We endorse the concept of establishing standards, accountability, and tests that can inform the instructional process and enhance student achievement. Developing and determining such standards can in fact be a useful process, particularly when diverse groups of people must agree on them. There is no indication, however, that underrepresented groups will have meaningful input in this process.

We are also concerned with how accurately any nationwide system of exams--including the one presented to the Congress and the U.S. Education Department last week by the National Council on Education Standards and Testing--will measure the learning of students from non-European racial and ethnic groups. Although we might agree that "culture flee" tests do not exist, the evidence for cultural bias in tests has been difficult to substantiate. A more appropriate argument regarding performance, culture, and testing involves how the individual interprets the task based on his or her previous experiences.

The proposed "performance based" assessments would cover a wider range of indicators of learning and include portfolios, demonstrations, and real-life tasks. Once developed, these indicators might be particularly useful to teachers in the classroom for assessing student progress. However, in a national or even regional context, problems of generalizing across tasks, and bias in judging performance of nonEuropean students are just two of the issues affecting accuracy that must be addressed. The problems inherent in including such items in a national system of assessments overshadow the anticipated improvement in measuring learning.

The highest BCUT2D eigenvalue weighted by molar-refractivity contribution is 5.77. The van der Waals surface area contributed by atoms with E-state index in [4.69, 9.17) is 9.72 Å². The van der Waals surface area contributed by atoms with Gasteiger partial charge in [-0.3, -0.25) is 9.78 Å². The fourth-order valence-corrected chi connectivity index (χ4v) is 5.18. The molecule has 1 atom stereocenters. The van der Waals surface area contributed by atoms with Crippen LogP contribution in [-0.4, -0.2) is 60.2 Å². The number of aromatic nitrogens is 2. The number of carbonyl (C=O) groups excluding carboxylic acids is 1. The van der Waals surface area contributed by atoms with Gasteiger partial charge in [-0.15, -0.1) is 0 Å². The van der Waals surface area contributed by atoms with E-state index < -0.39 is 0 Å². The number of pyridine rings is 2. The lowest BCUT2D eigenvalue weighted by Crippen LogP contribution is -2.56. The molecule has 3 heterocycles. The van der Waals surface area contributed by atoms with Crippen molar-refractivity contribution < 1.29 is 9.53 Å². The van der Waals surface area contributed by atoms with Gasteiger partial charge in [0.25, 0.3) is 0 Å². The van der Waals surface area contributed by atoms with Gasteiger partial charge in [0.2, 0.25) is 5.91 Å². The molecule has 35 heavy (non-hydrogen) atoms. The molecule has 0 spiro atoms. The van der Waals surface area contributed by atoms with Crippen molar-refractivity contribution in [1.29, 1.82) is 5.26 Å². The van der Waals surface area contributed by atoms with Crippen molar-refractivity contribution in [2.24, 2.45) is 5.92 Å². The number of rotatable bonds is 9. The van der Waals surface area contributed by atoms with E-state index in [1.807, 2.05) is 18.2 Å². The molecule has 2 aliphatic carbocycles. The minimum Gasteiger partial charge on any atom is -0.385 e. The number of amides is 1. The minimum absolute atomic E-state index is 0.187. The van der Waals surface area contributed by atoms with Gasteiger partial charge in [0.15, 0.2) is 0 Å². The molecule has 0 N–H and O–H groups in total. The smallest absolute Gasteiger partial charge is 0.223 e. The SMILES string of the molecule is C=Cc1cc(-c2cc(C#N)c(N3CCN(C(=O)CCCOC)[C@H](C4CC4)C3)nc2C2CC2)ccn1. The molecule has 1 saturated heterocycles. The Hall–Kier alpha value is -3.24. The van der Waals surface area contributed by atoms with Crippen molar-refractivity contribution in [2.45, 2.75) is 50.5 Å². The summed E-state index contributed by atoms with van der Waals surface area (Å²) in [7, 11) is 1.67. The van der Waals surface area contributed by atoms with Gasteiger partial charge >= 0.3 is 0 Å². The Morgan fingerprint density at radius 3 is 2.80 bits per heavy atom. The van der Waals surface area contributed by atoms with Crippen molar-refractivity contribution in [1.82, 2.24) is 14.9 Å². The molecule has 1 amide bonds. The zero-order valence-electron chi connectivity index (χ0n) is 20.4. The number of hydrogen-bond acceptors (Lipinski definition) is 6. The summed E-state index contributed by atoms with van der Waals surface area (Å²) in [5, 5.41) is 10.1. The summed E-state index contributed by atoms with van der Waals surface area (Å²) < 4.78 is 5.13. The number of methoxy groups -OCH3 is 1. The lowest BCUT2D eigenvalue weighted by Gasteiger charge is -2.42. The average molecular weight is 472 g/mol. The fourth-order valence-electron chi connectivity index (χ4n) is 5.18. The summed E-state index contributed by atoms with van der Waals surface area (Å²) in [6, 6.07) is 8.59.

Successful completion of performance-based tasks will be heavily influenced by culture, background knowledge, exposure, and opportunity to learn specific content--most of which will reflect "European" cultures. Thus, it is likely that the achievement gap between subgroups will increase rather than decrease.

For African-Americans and Latinos, tests have been used primarily to perpetuate myths of inferiority and restrict, rather than select, educational opportunities. The historical context of testing, combined with other dimensions of equity, makes it difficult to believe that a new nationwide system of assessments will somehow create more opportunities for "underrepresented groups."

Whenever "high stakes" decisions are made--for example, to determine high school graduation--multiple sources of evidence, rather than the performance on tests alone, must be used. Unless all problems with respect to test validity have been resolved first, decisions based on national tests will negatively affect opportunities for students of color.

Further, if the purpose of the tests is to improve educational outcomes, then a local rather than the national focus is more appropriate and useful for developing alternative tests. Such tests will more likely generate the information necessary to understand achievement in schools. Moreover, individuals at the school and district levels are in better positions to produce the changes needed to improve achievement.

Changes in the structure of the economy and the demographics of the workforce provide a real opportunity to assess whether this nation can become what it set out to be--a society where ethnicity and gender are not artificial barriers to educational achievement and economic success.

This is especially crucial in light of the recent Hudson Institute report, "Workforce 2000." According to it, by the year 2000 the percentage of native Euro-American males in the workforce will decline greatly, while the percentage of people of color will increase greatly.